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Ohio Sea Grant Releases First Lesson in Updated Great Lakes Climate Change Curriculum

12:00 pm, Mon July 2, 2012 –

Columbus, OH Ohio Sea Grant has released the first updates to its climate change curriculum for the Great Lakes region. Including both newly created lessons and modernized versions of previously available materials, this first release introduces students and educators to the effects of climate change on plant habitats, using Google Earth to teach regionally relevant climate science, the role of cars in North American society, and the overall connections between natural and human-created ecosystems. The lessons are available free of charge from changingclimate.osu.edu/topics/education.

The 2012 update to Great Lakes Instructional Materials for the Changing Earth System — more commonly known as GLIMCES — addresses new discoveries and data about climate change in the Great Lakes region, as well as an updated structure that more closely aligns with current teaching methods. Dr. Rosanne Fortner, Ohio Sea Grant’s former Education Coordinator and an integral part of its education efforts for over 30 years, and Lyndsey Manzo, Ohio Sea Grant Educator and a classroom teacher in the Westerville City school district near Columbus, are leading the update project.

GLIMCES was first introduced in 1995 in an effort to provide teachers with lessons and activities that helped students localize climate change to their own backyard instead of seeing it as an abstract global phenomenon. Along with 1993’s Activities for the Changing Earth Systems (ACES), these lessons allow Great Lakes teachers to include climate change into their courses without having to start entirely from scratch. 

“There are great climate change activities out there, but they’re often on a global scale, or they’re on a regional scale but it’s not our region”? Manzo says. “They’re focusing on the Arctic, or they’re looking at alpine glaciers of the Himalayas. That’s really hard for students to grasp when you’re here by the Great Lakes.”? Manzo and Fortner are continuing to update the curriculum, and activities will be added to the website above as soon as they are available.

In addition to providing the lessons for science teachers in the Great Lakes region, Ohio Sea Grant is offering two short teacher training workshops and a weeklong course to introduce educators to the activities and the science behind them. The June workshop, held at the Lake Erie Nature & Science Center in Bay Village, Ohio, presented eight activities from the curriculum to 13 area educators.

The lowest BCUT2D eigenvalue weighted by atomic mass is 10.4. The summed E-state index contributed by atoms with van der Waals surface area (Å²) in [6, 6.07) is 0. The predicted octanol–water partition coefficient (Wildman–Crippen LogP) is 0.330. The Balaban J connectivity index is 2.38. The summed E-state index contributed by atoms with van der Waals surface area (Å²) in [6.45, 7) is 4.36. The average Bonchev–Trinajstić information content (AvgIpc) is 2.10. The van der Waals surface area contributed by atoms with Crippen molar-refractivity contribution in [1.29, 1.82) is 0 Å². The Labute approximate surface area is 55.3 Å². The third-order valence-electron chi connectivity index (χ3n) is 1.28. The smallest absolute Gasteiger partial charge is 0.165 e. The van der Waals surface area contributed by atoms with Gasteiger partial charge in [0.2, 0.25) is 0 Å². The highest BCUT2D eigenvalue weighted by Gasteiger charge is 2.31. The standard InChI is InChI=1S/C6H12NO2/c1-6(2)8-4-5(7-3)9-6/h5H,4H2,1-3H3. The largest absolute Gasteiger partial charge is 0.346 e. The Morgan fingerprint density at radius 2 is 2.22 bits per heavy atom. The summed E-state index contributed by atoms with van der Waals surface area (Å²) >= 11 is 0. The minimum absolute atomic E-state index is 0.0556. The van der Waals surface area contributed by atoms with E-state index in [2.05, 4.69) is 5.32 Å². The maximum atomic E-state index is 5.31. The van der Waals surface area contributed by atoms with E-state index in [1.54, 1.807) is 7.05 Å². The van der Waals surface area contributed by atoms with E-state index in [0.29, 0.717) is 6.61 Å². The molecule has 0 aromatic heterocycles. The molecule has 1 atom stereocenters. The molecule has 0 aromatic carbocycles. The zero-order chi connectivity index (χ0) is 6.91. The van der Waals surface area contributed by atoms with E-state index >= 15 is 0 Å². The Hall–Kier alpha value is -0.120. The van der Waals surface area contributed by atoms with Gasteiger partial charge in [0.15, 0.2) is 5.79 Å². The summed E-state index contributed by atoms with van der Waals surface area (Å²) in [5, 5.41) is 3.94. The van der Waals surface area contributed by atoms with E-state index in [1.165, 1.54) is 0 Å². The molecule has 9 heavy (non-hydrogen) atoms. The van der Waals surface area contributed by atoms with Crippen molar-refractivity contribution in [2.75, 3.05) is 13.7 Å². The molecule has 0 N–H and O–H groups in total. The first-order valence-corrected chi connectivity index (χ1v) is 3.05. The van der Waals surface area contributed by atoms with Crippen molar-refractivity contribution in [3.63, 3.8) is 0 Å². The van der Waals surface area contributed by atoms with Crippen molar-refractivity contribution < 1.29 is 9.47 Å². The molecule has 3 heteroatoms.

Registration for the August 7 workshop, located at the University of Toledo’s Lake Erie Center in Oregon, is still open; contact Christina Dierkes, Ohio Sea Grant Outreach Specialist, at dierkes.10@osu.edu to request information and registration materials.

The weeklong “Climate Change Education”? course will be held at Stone Laboratory, Ohio State’s Island Campus on Lake Erie, from July 22-28. For-credit admissions for the course are closed, but noncredit workshop applications will be accepted through July 10. Application materials are available at stonelab.osu.edu/applynow. The cost of the workshop is $805, which includes lodging and meals.

An online webinar on October 19 will introduce some of the lessons to teachers and informal educators who are unable to attend the in-person workshops. Webinar registration is now open, and located at changingclimate.osu.edu/topics/education.

Ohio State University’s Ohio Sea Grant program is part of NOAA Sea Grant, a network of 32 Sea Grant programs dedicated to the protection and sustainable use of marine and Great Lakes resources. For information on Ohio Sea Grant and Stone Lab, visit ohioseagrant.osu.edu.

Contact

Christina Dierkes, 614.292.8913, dierkes.10@osu.edu.

ARTICLE TITLE: Ohio Sea Grant Releases First Lesson in Updated Great Lakes Climate Change Curriculum PUBLISHED: 12:00 pm, Mon July 2, 2012 | MODIFIED: 1:12 pm, Tue April 28, 2015
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Christina Dierkes
Outreach Specialist, Ohio Sea Grant College Program

As Ohio Sea Grant’s science writer, Christina covers research, education and outreach projects in the Great Lakes for a wide range of audiences. She also helps manage online events like the Global Change, Local Impact climate webinar series.